You can see the impact of coronavirus from space

Looking for some sanitizer?
Looking for some sanitizer?
Image: Reuters/Stephane Mahe
We may earn a commission from links on this page.

The effect of coronavirus on the global economy isn’t just visible from the trading floor—it’s also visible from space.

Remote-sensing data gathered by satellites in orbit and augmented by remote sensors on the ground provides grist for the machine-learning mills operated by companies like Orbital Insight. The Palo Alto data science firm provides intelligence on everything from oil production to deforestation to various customers, including real estate developers, petroleum manufacturers and environmental nonprofits—not to mention hedge funds.

Now, their analysts are turning up evidence of how the Covid-19 epidemic is upending the flow of goods and people around the world.

Consider Tae Chul Industrial, a South Korean firm that makes auto parts in Daegu. According to Orbital Insight, satellites peering down from space see fewer cars in the employee parking lot, and a build-up of trucks outside its loading docks, suggesting that production is slowing down and goods are not being shipped out.

Using computer vision, the process where algorithms can derive meaning from digital photos or video, Orbital Insight can quantify the cars and trucks on the grounds of Tae Chul Industrial.

As the virus causes production to slow down in some places because governments seek to halt its spread, other industries in other parts of the world are responding with more activity.

Orbital Insight maintains an index of activity at 3M, for example. 3M is the US conglomerate that makes, among other things, the kind of masks used to prevent the spread of airborne disease. Demand for these masks is soaring as medical professionals gear up to care for patients and consumers seek them for their own protection. The company has said it is ramping up production, and sure enough, sensors tracking employee foot traffic at its facilities each day confirm it:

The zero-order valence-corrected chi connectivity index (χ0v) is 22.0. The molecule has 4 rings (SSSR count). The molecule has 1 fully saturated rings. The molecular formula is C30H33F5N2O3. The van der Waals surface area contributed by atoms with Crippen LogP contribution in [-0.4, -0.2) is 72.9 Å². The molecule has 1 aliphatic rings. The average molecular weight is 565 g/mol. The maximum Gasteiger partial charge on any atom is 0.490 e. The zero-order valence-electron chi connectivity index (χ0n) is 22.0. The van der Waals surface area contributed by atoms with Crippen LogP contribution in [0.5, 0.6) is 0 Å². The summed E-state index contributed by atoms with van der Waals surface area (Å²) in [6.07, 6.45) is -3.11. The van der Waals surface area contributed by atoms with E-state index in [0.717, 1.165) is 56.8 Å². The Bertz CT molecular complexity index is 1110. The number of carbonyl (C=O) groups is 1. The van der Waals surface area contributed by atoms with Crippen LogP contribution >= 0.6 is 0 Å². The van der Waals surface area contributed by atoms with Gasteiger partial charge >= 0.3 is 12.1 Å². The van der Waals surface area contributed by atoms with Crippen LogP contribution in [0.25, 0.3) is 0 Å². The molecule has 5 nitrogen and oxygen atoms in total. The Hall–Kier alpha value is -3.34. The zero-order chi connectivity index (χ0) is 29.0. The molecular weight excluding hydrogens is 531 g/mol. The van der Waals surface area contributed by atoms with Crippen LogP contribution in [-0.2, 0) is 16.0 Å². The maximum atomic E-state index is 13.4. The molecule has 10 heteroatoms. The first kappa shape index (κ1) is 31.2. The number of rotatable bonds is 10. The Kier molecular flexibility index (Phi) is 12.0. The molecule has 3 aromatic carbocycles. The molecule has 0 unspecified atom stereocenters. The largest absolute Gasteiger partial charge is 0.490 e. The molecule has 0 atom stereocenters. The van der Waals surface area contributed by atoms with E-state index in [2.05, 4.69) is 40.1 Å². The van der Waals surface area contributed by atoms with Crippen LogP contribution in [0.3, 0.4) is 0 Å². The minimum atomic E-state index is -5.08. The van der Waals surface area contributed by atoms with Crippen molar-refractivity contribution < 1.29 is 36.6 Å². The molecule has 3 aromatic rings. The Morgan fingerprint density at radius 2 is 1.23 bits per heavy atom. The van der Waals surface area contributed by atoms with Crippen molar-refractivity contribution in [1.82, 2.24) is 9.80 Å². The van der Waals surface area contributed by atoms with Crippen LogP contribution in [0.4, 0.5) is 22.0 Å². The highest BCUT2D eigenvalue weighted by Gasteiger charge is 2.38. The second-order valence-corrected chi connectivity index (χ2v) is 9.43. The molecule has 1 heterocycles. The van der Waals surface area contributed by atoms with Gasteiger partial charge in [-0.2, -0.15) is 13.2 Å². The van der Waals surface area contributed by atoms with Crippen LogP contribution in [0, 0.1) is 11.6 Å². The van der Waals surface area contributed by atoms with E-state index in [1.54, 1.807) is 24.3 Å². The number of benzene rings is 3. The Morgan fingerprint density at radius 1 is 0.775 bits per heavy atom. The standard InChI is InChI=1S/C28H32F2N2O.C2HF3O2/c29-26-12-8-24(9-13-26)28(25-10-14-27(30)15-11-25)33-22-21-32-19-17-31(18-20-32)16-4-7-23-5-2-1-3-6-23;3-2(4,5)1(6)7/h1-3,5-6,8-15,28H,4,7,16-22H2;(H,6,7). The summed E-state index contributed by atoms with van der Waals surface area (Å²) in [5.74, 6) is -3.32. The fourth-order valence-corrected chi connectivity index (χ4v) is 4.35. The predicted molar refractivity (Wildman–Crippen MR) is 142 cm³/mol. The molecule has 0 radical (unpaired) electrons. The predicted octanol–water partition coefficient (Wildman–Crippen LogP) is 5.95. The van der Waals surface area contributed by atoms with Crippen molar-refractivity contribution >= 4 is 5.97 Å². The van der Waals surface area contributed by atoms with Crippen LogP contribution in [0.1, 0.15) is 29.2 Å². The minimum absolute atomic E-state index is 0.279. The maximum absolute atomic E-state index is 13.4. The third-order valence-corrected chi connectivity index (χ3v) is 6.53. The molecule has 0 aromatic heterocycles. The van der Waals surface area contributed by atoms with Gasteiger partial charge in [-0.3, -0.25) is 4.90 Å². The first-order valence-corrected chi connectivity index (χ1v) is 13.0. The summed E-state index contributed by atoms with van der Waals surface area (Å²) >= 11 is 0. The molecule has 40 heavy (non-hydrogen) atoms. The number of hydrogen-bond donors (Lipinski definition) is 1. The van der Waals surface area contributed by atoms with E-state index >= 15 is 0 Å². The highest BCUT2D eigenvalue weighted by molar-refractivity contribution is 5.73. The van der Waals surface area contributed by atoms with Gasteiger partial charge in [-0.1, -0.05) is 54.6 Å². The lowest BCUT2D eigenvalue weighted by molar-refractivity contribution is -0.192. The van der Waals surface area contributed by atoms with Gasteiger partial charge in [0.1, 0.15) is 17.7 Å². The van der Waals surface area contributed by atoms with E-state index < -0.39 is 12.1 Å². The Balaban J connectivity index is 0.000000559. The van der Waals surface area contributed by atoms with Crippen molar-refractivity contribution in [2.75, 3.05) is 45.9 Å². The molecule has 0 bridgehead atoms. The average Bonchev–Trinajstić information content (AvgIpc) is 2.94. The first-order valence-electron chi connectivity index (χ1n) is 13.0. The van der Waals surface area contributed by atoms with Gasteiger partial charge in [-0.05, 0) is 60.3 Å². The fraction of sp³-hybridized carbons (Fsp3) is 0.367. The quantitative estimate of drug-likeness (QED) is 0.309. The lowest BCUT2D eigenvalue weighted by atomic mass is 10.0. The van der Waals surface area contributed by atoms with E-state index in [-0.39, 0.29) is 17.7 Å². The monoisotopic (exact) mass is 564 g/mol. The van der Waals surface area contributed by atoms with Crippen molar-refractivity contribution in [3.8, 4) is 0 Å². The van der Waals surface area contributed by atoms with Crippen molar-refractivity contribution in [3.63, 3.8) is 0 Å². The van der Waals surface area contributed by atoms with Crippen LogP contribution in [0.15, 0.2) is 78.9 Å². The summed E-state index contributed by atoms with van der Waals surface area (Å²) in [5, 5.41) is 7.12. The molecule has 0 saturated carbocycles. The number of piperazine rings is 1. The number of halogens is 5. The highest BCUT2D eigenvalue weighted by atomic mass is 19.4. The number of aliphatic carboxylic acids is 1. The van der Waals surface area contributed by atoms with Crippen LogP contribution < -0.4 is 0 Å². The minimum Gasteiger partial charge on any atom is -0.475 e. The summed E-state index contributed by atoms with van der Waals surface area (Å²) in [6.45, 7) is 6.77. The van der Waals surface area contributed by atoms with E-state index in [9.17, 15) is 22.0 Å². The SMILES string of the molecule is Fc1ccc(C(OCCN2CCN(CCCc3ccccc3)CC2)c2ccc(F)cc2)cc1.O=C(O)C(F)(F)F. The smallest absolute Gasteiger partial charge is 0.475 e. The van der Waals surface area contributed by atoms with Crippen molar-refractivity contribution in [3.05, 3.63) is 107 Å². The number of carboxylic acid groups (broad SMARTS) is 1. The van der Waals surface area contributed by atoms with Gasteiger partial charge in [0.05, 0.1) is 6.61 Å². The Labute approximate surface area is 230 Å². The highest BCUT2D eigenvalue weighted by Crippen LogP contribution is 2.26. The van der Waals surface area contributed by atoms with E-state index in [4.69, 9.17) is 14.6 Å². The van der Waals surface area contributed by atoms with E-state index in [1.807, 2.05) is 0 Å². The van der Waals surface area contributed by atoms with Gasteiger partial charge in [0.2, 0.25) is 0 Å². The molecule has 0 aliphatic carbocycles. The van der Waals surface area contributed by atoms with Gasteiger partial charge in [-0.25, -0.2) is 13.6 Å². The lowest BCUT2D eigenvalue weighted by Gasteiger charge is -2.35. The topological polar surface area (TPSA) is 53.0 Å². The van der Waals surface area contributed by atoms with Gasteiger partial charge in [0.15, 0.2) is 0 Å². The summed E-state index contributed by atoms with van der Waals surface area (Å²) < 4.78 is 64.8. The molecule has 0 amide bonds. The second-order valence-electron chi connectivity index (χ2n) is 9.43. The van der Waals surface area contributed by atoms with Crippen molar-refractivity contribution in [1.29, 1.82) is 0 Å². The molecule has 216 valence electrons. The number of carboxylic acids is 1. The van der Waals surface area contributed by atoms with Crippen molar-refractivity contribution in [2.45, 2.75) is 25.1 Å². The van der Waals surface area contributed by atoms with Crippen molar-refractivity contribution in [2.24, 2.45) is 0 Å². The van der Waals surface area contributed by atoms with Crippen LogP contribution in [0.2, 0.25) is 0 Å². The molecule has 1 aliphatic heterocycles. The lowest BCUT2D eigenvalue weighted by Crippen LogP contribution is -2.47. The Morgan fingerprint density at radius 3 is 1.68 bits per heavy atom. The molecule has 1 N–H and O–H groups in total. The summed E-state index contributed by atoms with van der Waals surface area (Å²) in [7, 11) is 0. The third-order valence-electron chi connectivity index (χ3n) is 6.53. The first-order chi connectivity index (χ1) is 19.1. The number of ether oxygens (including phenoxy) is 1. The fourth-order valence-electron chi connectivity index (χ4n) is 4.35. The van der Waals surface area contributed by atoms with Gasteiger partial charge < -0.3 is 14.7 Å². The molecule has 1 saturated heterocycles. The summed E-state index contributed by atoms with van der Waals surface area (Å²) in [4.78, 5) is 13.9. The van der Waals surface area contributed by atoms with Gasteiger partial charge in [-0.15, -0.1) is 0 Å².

What else do you need to fight the spread of a virus? Hand sanitizer is also in high demand. (Nota bene: Thorough washing with soap and hot water works just as well.)

While New York governor Andrew Cuomo has the state’s prisoners manufacturing a substitute, we also know that GOJO, the firm behind Purell, is putting more people to work. Orbital Insight’s platform can analyze anonymized data that shows how many mobile devices are in a given geographic area. That gives them a proxy to measure the number of people at places like the Purell factory, which appears to be increasing its weekend shifts during the month of February.

One of the few companies to escape the stock market bloodbath is Regeneron, an anti-viral drugmaker that is developing its own treatment for the coronavirus. Orbital Insight’s dataset on Regeneron isn’t as detailed as others it has assembled, but the firms analysts did detect a large increase in the number of vehicles in the company’s parking lot compared to last year.

Another product you typically need to fight a viral infection are fever reducers like acetaminophen, the active ingredient in Tylenol. Orbital Insight has documented an increase in activity at a Tylenol manufacturing plant in Puerto Rico.

A Jan. 15, 2020 satellite image of the Las Piedras, Puerto Rico Tylenol Plant.
A Jan. 15, 2020 satellite image of the Las Piedras, Puerto Rico Tylenol Plant.
Image: Maxar Technologies.

In recent weeks, the plant has seen a jump in both the number of cars in its parking lot and the number of trucks arriving to pick up finished products. That suggests more painkillers are being manufactured and shipped to help sick patients around the world get a little relief.